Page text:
The Australian whistleblower's lawyer admitted to feeling downbeat over his client's chances.
The ruling by Judge Howard Riddle at Belmarsh Magistrates Court was however unlikely to be the final word, with the losing party expected to lodge an appeal which would postpone the ultimate decision until as late as Britain's summer.
Mark Stephens, Assange's lawyer, admitted in the Independent newspaper that he was prepared for bad news.
"Both sides, the prosecution and the defence, have told the judge that they are going to appeal if they lose, so we are already working on that
principle," he said.
Assange, 39, is currently free on bail in Britain fighting against extradition for interrogation and possible trial over allegations from two Swedish women of rape and sexual molestation.
During three days of hearings held earlier in the month, Assange's legal team argued that the Swedish prosecutor had no power to issue a European arrest warrant and that the charges did not amount to extradition offences.
The campaigner's lawyers also said he would not face a fair trial as some evidence would be held behind closed doors and that it was possible he would be re-extradited to the US where he could face the death penalty.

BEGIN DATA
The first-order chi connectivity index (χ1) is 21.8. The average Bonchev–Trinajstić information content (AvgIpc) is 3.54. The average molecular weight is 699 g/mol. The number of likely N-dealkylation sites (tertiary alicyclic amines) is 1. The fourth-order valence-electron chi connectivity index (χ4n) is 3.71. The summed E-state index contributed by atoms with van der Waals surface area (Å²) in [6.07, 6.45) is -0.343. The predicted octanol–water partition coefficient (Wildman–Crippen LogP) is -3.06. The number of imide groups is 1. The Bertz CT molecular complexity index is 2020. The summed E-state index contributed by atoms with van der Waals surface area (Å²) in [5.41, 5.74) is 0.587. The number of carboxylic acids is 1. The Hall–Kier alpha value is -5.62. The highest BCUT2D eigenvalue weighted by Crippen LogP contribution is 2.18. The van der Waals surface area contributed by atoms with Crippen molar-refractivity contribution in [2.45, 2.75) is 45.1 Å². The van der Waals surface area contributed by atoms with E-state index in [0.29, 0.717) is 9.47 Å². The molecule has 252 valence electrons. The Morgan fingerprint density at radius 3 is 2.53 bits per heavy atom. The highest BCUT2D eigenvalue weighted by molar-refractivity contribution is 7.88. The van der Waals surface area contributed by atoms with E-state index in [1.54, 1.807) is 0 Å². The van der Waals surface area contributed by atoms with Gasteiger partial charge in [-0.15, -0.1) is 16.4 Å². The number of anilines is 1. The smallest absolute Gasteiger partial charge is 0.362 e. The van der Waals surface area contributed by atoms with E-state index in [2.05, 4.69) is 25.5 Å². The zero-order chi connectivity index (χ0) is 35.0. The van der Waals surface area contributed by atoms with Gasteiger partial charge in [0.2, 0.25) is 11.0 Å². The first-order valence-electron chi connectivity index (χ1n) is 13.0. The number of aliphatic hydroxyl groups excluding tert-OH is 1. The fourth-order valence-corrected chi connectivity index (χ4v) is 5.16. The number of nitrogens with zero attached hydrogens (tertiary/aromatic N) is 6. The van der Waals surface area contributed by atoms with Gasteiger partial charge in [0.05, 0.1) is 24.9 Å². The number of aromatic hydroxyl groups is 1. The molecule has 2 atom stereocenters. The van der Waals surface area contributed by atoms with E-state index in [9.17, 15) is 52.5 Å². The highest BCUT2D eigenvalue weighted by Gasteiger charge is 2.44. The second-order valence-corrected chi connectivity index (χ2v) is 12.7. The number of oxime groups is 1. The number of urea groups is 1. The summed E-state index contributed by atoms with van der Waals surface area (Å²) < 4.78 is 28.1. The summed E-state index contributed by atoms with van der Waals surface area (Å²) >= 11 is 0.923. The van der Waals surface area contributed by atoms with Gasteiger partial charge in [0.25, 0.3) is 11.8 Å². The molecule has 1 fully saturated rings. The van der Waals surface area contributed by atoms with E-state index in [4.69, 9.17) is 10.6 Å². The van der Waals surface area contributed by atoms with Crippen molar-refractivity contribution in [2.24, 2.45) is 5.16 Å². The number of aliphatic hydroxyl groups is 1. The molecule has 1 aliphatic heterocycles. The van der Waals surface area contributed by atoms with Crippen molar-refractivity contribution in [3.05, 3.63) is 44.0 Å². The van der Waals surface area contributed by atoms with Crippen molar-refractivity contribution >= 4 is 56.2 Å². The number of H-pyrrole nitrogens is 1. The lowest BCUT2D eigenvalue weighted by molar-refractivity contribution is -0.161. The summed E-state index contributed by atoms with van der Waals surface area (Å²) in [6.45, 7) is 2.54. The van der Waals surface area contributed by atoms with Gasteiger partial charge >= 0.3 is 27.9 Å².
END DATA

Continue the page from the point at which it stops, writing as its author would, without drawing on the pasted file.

Senior lawyer Julian Knowles, an expert on extradition law, said that Assange's defence was likely to fail.
"There is no doubt that a Swedish prosecutor does have the power to issue warrants," Knowles told BBC's Law in Action radio programme.
"The Swedish prosecutor has made it clear that Assange is wanted for trial if he goes back. Unless he can demonstrate his innocence before trial, he will be tried."
Knowles said it was "obvious" that the alleged offences constituted sexual assault and that to prevent extradition on the grounds of unfair trial, Assange would need to demonstrate that "there would be no meaningful trial at all."
Assange rocked the world's diplomatic institutions last year when his WikiLeaks website began releasing over 250,000 leaked cables sent by US embassy staff.
Assange claimed his greatest fear was eventual extradition to the US, where his lawyers argued he could be sent to Guantanamo Bay detention facility or face the death penalty.
"That is, frankly, a hopeless argument," Knowles said.
Amy Jeffress, the US justice department's attache to the American embassy in London, agreed with Knowles's conclusion.
"The president...has decided to close Guantanamo Bay," she told the BBC show. "No one is going to Guantanamo Bay and that claim is baseless."